The UN’s Interagency Task Force on Financing for Development held a discussion on the findings of its 2019 Financing for Sustainable Development Report.
Speakers drew attention to technology, data and digital finance, which will be in focus in the 2020 edition of the report.
The UNGA’s high-level dialogue on financing for development will take place on 26 September 2019 with the expected participation of 80 heads of state and government and ministers to discuss ways to improve FfD.
12 July 2019: The UN’s Interagency Task Force on Financing for Development (FfD) held a discussion on the findings of its 2019 Financing for Sustainable Development Report (FSDR). Meeting on the sidelines of the 2019 session of the UN High-level Political Forum on Sustainable Development (HLPF), speakers drew attention to technology, data and digital finance, which will be in focus in the 2020 edition of the report.
Liu Zhenmin, head of the UN Department of Economic and Social Affairs (DESA), said financing remains a major bottleneck to implementing the SDGs and the financing for development (FfD) agenda. Navid Hanif, DESA, added that financing is about more than money; policy choices, capacity building, and technology are also important. The officials said the 2020 edition of the report will focus on disruptive technological change and its impacts on sustainable development.
“We still don’t know where the money is going to come from.”
Courtenay Rattray, Permanent Representative of Jamaica to the UN, said the voices speaking out about financing for sustainable development have grown to an “alarm … that we are this far into the implementation process, and we still don’t know where the money is going to come from.” Elisenda Vives Balmana, Permanent Representative of Andorra, said the 2019 FSDR shows the economic benefits for businesses in becoming more climate friendly. She reported that climate change affects tourism, which is an important source of income for Andorra.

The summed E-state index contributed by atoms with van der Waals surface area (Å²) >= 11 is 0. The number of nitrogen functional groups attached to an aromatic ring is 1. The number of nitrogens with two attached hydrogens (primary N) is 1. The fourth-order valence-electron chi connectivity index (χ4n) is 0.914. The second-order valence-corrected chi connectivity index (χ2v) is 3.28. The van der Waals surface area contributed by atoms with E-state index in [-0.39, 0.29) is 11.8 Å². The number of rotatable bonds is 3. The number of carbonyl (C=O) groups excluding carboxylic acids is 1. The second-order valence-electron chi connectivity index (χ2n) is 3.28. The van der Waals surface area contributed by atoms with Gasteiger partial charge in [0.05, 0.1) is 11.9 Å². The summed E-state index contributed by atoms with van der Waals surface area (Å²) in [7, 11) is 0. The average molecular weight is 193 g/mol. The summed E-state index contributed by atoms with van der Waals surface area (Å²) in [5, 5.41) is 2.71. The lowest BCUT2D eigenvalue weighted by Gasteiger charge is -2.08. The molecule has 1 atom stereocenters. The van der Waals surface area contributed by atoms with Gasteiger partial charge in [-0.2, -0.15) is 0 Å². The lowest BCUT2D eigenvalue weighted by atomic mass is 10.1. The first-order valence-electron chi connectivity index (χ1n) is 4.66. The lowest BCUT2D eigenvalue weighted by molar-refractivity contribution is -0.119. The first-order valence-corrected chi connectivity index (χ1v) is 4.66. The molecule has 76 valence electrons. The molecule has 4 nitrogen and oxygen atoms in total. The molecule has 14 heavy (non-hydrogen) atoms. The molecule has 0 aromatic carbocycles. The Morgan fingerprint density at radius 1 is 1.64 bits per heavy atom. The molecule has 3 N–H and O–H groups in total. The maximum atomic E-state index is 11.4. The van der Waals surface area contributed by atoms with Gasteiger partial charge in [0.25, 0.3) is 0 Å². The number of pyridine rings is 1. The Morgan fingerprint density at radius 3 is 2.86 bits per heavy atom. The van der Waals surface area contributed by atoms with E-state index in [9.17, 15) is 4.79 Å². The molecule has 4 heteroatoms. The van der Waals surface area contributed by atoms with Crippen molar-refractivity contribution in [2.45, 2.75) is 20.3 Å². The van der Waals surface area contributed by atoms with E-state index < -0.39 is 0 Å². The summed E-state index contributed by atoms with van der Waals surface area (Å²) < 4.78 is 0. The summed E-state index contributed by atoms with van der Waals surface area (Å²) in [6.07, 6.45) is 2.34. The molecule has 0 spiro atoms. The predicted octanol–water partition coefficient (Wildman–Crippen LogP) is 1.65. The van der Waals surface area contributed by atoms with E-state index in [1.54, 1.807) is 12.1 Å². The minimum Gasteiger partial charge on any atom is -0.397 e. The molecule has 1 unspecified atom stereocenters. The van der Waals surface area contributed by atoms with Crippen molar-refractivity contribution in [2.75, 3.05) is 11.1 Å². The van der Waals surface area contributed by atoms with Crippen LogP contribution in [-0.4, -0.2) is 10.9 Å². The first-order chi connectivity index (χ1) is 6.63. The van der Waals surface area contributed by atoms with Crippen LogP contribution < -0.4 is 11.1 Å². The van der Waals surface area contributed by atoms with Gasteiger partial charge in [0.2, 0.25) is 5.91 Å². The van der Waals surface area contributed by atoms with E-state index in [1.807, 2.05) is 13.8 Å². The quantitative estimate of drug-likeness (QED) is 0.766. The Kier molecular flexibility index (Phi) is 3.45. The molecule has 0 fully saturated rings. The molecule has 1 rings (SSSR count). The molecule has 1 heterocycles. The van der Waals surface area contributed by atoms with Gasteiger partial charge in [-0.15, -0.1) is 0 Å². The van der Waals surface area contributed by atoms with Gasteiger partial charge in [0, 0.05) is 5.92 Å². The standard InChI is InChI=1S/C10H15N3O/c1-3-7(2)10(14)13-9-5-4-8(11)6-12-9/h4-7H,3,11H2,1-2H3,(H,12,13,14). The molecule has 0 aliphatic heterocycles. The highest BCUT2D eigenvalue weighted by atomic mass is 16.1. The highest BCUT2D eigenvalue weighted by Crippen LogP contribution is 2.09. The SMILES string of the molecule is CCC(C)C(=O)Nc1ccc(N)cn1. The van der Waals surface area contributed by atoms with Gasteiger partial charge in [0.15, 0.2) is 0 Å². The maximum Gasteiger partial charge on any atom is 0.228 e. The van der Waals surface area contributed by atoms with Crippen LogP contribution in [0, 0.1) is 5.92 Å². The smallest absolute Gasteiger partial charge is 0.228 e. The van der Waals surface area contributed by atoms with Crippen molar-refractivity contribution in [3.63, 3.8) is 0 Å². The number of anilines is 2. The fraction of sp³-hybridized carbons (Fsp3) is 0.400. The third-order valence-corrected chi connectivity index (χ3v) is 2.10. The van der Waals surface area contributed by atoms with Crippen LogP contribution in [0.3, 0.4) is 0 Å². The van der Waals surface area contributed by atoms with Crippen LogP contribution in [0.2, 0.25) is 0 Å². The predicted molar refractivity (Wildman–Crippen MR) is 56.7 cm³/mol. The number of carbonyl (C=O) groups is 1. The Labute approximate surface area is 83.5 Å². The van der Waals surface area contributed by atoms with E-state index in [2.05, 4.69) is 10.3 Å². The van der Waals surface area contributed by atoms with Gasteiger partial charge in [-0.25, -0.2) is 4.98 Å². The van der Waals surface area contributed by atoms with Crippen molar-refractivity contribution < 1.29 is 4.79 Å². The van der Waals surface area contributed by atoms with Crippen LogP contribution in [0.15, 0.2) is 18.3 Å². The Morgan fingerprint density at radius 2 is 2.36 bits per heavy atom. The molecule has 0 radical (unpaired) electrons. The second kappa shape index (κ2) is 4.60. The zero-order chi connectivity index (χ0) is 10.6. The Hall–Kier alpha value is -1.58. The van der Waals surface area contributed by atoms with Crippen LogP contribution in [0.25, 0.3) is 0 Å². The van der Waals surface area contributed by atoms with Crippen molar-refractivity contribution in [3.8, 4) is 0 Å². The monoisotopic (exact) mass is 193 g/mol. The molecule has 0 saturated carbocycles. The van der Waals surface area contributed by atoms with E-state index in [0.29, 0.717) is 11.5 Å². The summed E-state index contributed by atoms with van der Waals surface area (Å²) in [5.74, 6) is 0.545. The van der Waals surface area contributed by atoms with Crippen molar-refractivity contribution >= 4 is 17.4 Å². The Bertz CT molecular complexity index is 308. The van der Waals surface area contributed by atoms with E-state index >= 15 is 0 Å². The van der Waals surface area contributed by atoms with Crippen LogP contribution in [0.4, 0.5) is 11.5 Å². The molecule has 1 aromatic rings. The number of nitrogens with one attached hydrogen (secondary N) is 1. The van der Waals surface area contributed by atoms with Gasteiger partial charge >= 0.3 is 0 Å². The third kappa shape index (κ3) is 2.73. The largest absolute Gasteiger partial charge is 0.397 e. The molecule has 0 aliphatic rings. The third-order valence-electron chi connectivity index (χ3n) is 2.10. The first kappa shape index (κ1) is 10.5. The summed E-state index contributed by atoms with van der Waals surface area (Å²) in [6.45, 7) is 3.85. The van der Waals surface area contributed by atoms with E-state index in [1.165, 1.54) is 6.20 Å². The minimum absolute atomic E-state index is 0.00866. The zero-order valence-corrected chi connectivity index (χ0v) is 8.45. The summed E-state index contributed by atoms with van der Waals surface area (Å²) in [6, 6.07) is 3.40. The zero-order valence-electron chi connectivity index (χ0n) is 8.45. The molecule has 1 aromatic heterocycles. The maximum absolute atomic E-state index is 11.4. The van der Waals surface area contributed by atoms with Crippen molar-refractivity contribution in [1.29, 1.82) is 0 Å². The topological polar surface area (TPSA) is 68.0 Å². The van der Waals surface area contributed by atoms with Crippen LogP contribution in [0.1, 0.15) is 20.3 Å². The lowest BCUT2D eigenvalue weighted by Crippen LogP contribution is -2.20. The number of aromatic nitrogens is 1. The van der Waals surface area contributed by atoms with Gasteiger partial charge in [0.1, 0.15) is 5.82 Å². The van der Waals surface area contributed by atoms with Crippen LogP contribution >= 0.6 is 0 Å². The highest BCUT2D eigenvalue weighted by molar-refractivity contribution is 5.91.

Mahmoud Mohieldin, World Bank Group, introduced ‘integrated national financing frameworks’ (INFFs). He also noted that without coordinated, efficient institutions and solid policies, additional financing will not lead a country to its desired results.
In comments from participants, Marcos Neto, UN Development Programme (UNDP), called for continuing the work of Tax Inspectors without Borders, and he highlighted the work of the UN’s Task Force on Digital Finance. He stressed the need for tools to define whether a private capital investment is in line with the SDGs, both to demonstrate the market impact of aligning with the SDGs, and to avoid “SDG washing.”
Chantal Line Carpentier, UN Conference on Trade and Development (UNCTAD), expressed concern that foreign direct investment (FDI) continues to fall for the least developed countries (LDCs). She called for re-examining the definition of “bad debt,” suggesting that a debt to advance the SDGs may be “good debt.” She added that a major issue is “who owns the data,” and that the 2020 FSDR will be very important in addressing technology.
A representative of Norway urged creativity in “getting the message out” about financing sustainable development, saying the need for higher interest in the topic.
Concluding the event, DESA officials noted that the UNGA’s high-level dialogue on financing for development (FfD) will take place on 26 September 2019 with the expected participation of 80 heads of state and government and ministers to discuss ways to improve FfD. [SDG Knowledge Hub sources]